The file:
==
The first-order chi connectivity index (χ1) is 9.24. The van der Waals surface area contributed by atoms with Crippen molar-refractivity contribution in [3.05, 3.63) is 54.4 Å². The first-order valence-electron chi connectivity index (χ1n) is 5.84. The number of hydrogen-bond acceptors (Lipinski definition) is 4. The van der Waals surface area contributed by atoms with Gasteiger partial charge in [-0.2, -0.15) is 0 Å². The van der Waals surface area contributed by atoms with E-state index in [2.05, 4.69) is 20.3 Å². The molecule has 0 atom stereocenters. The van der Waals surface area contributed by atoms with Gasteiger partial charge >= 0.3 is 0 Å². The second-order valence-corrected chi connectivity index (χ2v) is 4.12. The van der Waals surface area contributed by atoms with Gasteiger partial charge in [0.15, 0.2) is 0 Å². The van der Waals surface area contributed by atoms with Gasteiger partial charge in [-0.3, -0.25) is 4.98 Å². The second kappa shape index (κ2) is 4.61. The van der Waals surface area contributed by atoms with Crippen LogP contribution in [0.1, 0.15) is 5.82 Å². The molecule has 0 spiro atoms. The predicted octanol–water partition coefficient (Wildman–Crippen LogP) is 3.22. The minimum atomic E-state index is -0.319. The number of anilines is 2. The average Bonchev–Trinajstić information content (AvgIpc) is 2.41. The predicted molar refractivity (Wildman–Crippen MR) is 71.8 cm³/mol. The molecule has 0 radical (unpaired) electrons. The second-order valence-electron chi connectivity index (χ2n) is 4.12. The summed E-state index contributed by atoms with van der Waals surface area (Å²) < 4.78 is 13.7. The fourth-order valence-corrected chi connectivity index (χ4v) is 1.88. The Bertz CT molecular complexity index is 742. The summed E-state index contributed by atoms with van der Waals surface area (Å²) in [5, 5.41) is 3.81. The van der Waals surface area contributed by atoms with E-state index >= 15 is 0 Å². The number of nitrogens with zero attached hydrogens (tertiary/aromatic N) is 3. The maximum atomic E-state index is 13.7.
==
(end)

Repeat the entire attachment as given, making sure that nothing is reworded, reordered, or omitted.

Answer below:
The first-order chi connectivity index (χ1) is 9.24. The van der Waals surface area contributed by atoms with Crippen molar-refractivity contribution in [3.05, 3.63) is 54.4 Å². The first-order valence-electron chi connectivity index (χ1n) is 5.84. The number of hydrogen-bond acceptors (Lipinski definition) is 4. The van der Waals surface area contributed by atoms with Gasteiger partial charge in [-0.2, -0.15) is 0 Å². The van der Waals surface area contributed by atoms with E-state index in [2.05, 4.69) is 20.3 Å². The molecule has 0 atom stereocenters. The van der Waals surface area contributed by atoms with Gasteiger partial charge >= 0.3 is 0 Å². The second-order valence-corrected chi connectivity index (χ2v) is 4.12. The van der Waals surface area contributed by atoms with Gasteiger partial charge in [0.15, 0.2) is 0 Å². The van der Waals surface area contributed by atoms with Gasteiger partial charge in [-0.3, -0.25) is 4.98 Å². The second kappa shape index (κ2) is 4.61. The van der Waals surface area contributed by atoms with Crippen LogP contribution in [0.1, 0.15) is 5.82 Å². The molecule has 0 spiro atoms. The predicted octanol–water partition coefficient (Wildman–Crippen LogP) is 3.22. The minimum atomic E-state index is -0.319. The number of anilines is 2. The average Bonchev–Trinajstić information content (AvgIpc) is 2.41. The predicted molar refractivity (Wildman–Crippen MR) is 71.8 cm³/mol. The molecule has 0 radical (unpaired) electrons. The second-order valence-electron chi connectivity index (χ2n) is 4.12. The summed E-state index contributed by atoms with van der Waals surface area (Å²) < 4.78 is 13.7. The fourth-order valence-corrected chi connectivity index (χ4v) is 1.88. The Bertz CT molecular complexity index is 742. The summed E-state index contributed by atoms with van der Waals surface area (Å²) in [5, 5.41) is 3.81. The van der Waals surface area contributed by atoms with E-state index >= 15 is 0 Å². The number of nitrogens with zero attached hydrogens (tertiary/aromatic N) is 3. The maximum atomic E-state index is 13.7.